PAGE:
Your Responsibilities as a Patient

In a discussion of patients' rights, it's also important to review patients' responsibilities. Just as we have rights as American citizens (the right to vote, for example), we have corresponding responsibilities that help maintain those rights (the responsibility of going to the polls to vote.) The same is true for our medical care.

Doctor discussing with patient

Portra Images / Taxi / Getty Images

Maintaining Healthy Habits

That proverbial ounce of prevention is most definitely more effective and efficient than the corresponding pound of cure. Making healthy food choices, getting plenty of exercise, resolving stress, getting enough sleep, moderating alcohol consumption, and refraining from smoking are those good habits we are all familiar with—and most of us need to work on.

Being Respectful to Providers

Just as it's a patient's right to expect respect, it is the patient's responsibility to show respect in return. This is not to suggest that patients need to be so respectful that they are afraid to ask questions or request clarification on issues regarding their health. Rather, it's a recognition that commanding respect means giving it in return—on both sides of the patient/provider equation.

Being Honest With Providers

As an empowered patient, you recognize that being totally honest with your practitioner is imperative. This means sharing all information about your habits and health, as holding back can mean not getting the care that you need.

Complying With Treatment Plans

Since you and your healthcare provider will have worked together to agree on a treatment plan, it only makes sense to comply with that plan. Not doing so works against the good care you've put effort into securing.

Preparing for Emergencies

For those who have medical challenges and/or take prescription drugs to maintain their health, it is important to be prepared for medical emergencies. If you find yourself in an emergency room, you'll want to be sure hospital personnel knows about the treatments you are already receiving or the cautions needed for effective treatment.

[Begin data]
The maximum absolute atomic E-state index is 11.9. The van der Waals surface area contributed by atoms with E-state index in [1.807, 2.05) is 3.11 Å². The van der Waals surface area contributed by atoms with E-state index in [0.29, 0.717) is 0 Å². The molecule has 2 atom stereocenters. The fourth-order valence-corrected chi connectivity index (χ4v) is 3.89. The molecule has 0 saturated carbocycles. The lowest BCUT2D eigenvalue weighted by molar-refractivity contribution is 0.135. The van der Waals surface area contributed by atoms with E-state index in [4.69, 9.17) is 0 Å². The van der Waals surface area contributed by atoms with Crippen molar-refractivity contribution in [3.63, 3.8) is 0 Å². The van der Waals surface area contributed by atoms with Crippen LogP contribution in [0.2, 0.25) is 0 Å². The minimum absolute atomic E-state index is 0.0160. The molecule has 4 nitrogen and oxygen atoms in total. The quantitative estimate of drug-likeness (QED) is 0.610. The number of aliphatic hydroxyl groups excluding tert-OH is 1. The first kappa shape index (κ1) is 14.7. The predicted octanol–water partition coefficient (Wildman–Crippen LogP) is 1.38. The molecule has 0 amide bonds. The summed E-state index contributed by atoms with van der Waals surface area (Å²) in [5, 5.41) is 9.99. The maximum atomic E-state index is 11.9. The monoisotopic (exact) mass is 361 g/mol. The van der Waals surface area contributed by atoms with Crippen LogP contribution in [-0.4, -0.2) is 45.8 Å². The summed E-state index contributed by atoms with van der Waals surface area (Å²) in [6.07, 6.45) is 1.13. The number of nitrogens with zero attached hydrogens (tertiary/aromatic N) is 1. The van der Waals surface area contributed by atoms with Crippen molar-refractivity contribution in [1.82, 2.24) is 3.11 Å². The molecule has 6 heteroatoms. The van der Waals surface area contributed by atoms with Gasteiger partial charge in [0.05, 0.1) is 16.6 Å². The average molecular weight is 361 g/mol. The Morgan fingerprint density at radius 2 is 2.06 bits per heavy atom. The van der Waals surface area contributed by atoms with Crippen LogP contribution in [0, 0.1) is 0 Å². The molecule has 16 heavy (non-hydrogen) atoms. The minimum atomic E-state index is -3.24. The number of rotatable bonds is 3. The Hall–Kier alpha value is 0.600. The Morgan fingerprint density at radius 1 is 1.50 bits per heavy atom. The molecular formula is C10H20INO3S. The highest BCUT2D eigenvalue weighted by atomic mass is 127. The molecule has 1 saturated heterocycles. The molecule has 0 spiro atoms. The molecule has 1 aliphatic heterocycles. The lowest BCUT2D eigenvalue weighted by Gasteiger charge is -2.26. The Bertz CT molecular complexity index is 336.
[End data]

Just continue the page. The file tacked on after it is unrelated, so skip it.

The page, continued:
Reading Behind the Headlines

We see news every day about some new study that changes the way we see certain diseases or conditions. Sometimes the headlines don't tell the whole story. As an empowered patient, you know to look at those headlines to find out if they apply to you.

Making Decisions Responsibly

In the face of a frightening diagnosis, or a scary treatment option, it's difficult to leave our emotions out of our decisions. We need to make sure our decisions about our care are based on solid evidence and proven procedures, rather than wishful thinking.

Understanding Prescription Drugs and Their Possible Effects

There are so many possibilities for drug-related medical errors that we need to take responsibility for double-checking all prescriptions, then comparing them to the drug the pharmacist delivers to us. This is a safety question that all empowered patients must address.

Meeting Financial Obligations

Patients have the right to choose their insurance or other means of paying for their healthcare, and that right is balanced by the responsibility of taking care of those payments or corresponding financial obligations. There is no question that medical costs can become difficult and cumbersome, but they do need to be dealt with responsibly.

Reporting Fraud and Wrongdoing

We've all heard of medical payment fraud, whether it's through taking advantage of Medicare laws or billing for services not rendered through public or private medical payment assistance. These violations serve to line the pockets of those who don't deserve that extra money while forcing all citizens to pay out of their own pockets in the form of higher premiums, copays, coinsurance, or Medicare taxes. It is the responsibility of patients who become aware of such fraudulent activity to report it to those who can stop it.

Avoiding Putting Others at Risk

At one extreme, we see and hear news reports about a tuberculosis patient who travels the world, potentially infecting someone else or about a person with AIDS who passes on his disease intentionally.

At the other extreme, we send our kids to school, knowing they are running a mild fever or coughing and sneezing from an upper respiratory problem. Not to be forgotten is the dangerous workplace, or the highway bridge that is unsafe, or the playground built on a toxic waste dump.

In the United States, we have an obligation not to harm others either through intentional or unintentional means. It's our responsibility to act in such a way that we keep others from being infected or injured. In some cases, there are laws that speak to this responsibility, warranting an eventual arrest or a lawsuit. In others, it's simply common sense or even the golden rule. Of course, all these responsibilities help us maintain our rights as patients in the United States.

By Trisha Torrey
 Trisha Torrey is a patient empowerment and advocacy consultant. She has written several books about patient advocacy and how to best navigate the healthcare system.